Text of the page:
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Old 02-21-2012, 11:26 PM
 
9 posts, read 70,980 times
Reputation: 30

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Hey folks,

I've been involved in a total bummer of a situation and wanted to see if anyone had ideas. I apologize in advance for the wall of text.

We were / are in the process of buying our first home in Massachusetts. After a two year agentless search, we found a place, selected an agent, and made an accepted offer.

The basic timeline goes something like:
1. Prior to our offer last November, we were told that there was a tenant, but that the property could be delivered vacant. At the time, we didn't know (or particularly care about) the terms of the lease, and later found out it was a verbal month-to-month for about $600 under market. It wasn't listed as having tenants on the MLS and it only mattered that it was uninhabited when we moved in.

Our agent didn't see the need to put down that the property *was* to be delivered vacant on the offer. She's a 25+ year veteran and we trusted her, perhaps a bit too much. We all should have known better, but she *really* should have known better.

2. Offer accepted, with a prospective closing date of 1/31/11.

3. After home inspection, sellers don't want to give tenant notice, breaking our owner occupied mortgage.

4. Sellers verbally agreed to deliver the house vacant. We have a P&S (sadly, unsigned) sent by their lawyer that stated that the house would be delivered vacant.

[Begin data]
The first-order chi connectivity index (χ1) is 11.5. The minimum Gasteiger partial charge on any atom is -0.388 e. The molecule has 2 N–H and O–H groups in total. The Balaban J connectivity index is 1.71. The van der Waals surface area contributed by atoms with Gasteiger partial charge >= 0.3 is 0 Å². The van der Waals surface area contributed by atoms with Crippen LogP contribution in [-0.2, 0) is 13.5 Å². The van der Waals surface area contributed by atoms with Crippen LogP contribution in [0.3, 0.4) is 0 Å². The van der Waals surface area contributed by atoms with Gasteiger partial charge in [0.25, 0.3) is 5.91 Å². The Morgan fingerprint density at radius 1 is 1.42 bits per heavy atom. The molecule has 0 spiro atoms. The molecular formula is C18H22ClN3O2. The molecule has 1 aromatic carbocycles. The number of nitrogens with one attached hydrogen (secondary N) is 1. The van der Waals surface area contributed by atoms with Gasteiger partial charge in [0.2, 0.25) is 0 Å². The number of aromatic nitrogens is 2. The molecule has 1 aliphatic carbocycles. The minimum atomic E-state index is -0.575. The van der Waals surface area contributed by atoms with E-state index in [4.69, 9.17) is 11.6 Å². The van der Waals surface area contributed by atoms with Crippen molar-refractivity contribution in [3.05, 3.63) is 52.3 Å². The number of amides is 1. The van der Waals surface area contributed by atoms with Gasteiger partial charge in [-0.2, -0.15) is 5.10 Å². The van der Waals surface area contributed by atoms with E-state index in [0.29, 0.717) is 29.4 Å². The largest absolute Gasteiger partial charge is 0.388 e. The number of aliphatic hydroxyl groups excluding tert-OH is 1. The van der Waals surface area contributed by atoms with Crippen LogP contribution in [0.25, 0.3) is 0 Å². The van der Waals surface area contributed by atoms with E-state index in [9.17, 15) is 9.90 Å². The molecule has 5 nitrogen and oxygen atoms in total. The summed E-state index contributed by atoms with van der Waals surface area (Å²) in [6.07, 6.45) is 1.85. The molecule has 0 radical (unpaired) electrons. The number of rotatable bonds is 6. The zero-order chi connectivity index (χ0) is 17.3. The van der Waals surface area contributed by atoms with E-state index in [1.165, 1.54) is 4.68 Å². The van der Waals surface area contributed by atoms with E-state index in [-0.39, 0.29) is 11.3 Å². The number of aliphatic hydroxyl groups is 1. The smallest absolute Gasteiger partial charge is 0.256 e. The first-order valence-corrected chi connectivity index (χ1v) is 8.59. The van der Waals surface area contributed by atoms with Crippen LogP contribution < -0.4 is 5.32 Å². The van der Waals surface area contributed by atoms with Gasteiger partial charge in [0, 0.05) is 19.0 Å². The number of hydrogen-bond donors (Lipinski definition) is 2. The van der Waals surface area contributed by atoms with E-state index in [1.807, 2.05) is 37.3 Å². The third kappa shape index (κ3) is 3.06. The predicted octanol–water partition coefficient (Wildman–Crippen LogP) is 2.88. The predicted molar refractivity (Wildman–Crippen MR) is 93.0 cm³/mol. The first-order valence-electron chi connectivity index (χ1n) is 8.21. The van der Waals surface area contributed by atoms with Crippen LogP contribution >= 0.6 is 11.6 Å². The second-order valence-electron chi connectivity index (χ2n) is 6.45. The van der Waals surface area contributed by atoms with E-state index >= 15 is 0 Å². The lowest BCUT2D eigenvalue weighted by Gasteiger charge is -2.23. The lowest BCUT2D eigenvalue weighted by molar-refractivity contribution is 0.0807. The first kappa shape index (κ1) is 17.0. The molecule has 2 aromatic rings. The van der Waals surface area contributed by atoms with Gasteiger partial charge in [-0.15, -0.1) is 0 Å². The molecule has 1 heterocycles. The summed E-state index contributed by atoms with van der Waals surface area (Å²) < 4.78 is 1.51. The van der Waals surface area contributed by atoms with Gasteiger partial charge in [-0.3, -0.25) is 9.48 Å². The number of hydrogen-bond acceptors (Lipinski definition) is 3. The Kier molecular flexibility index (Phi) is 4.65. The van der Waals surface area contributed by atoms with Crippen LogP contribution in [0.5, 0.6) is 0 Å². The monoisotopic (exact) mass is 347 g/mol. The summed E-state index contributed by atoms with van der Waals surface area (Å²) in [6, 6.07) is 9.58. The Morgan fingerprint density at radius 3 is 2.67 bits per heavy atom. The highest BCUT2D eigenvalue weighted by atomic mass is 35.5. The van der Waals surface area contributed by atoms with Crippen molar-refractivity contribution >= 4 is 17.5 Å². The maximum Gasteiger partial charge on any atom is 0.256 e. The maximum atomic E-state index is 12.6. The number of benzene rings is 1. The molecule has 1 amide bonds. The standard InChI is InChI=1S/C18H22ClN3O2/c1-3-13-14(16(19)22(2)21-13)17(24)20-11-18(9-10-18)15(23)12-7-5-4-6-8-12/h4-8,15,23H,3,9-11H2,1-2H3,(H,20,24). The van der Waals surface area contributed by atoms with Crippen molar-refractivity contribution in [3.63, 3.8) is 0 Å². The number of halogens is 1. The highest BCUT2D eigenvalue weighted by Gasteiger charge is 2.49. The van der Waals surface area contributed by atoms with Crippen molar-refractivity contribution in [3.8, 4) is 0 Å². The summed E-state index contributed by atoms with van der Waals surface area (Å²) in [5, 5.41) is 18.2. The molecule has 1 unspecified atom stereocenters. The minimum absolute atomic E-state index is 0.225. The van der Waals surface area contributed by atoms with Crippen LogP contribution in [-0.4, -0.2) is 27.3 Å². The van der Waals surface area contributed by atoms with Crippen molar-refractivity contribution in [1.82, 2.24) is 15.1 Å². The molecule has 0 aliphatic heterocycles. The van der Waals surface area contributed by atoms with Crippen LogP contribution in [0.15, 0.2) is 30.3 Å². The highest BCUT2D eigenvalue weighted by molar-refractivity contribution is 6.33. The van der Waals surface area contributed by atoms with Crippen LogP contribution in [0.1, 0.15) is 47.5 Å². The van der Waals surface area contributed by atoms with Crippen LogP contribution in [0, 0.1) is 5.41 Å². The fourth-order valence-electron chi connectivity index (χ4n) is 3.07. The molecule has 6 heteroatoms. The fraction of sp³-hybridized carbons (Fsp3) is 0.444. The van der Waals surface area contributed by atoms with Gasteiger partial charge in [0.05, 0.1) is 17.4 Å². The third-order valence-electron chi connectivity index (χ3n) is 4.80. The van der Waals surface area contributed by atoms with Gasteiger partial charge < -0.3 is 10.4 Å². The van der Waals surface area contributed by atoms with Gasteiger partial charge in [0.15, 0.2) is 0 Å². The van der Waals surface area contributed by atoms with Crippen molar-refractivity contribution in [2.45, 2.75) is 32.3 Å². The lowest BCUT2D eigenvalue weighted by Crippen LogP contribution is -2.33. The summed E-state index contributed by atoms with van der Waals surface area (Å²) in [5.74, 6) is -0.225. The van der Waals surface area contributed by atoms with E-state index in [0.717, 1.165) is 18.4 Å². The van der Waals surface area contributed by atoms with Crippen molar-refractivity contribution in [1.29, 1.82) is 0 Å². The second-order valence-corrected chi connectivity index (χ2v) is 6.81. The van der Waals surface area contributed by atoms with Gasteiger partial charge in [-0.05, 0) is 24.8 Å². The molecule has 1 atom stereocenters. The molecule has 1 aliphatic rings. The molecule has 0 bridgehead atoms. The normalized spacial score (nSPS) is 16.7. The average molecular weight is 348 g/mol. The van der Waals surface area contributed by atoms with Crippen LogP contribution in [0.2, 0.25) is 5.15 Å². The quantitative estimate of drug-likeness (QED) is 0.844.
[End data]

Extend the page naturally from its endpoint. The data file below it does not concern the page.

5. Sellers want to push vacant closing to 3/1. We agree.

6. Sellers won't sign P&S.

7. Sellers want to push closing back several more weeks, breaking our financing.

8. We agree to take care of the financing again and push the date back.

9. Sellers refuse to sign P&S again.

Today, they came back and said that the tenant won't be out until August 31st. They are refusing to give him notice. Realistically, the tenant is leaving the area in October, so I'm sure he plans on sticking around until then.

I know I probably should follow the advice of our lawyer and bail ASAP.

However, there are a few contributing factors:

1.) In the two years of looking, it is, by far, the nicest thing going in our price range. We have both a low budget and are in a rural area with very limited inventory. There have been no sales in our price range since 2010.

2.) We've got some substantial sunk costs. (Inspections, lawyers fees, and the title search that our real estate agent ordered two weeks ago)

3.) We're totally unhappy with how we've been treated. I'm not saying that it's pyrrhic victory time, but I don't feel so far away.

Does anyone have any experiences with forcing the issue of specific performance? ...or, more pleasantly, perhaps any additional ideas to make the best of the situation?

Thanks for any thoughts.

Best,
Andy
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Old 02-21-2012, 11:32 PM
 
35,103 posts, read 47,271,418 times
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Why would you continue to wait and change things for a home just because the seller does not want to get the tenant out? The tenant is not the one buying the home you are, who cares if it is an inconvenience for the tenant. What about your inconvenience? What about the time and money you have already had to spend and invest in all the changes? Who is this realtor? Do you seriously want to give your money to owners who are more interested in their tenants convenience than your money and do you seriously want to give the realtor a commission even though she seems to be working for the seller and not you even though YOUR MONEY PAYS HER.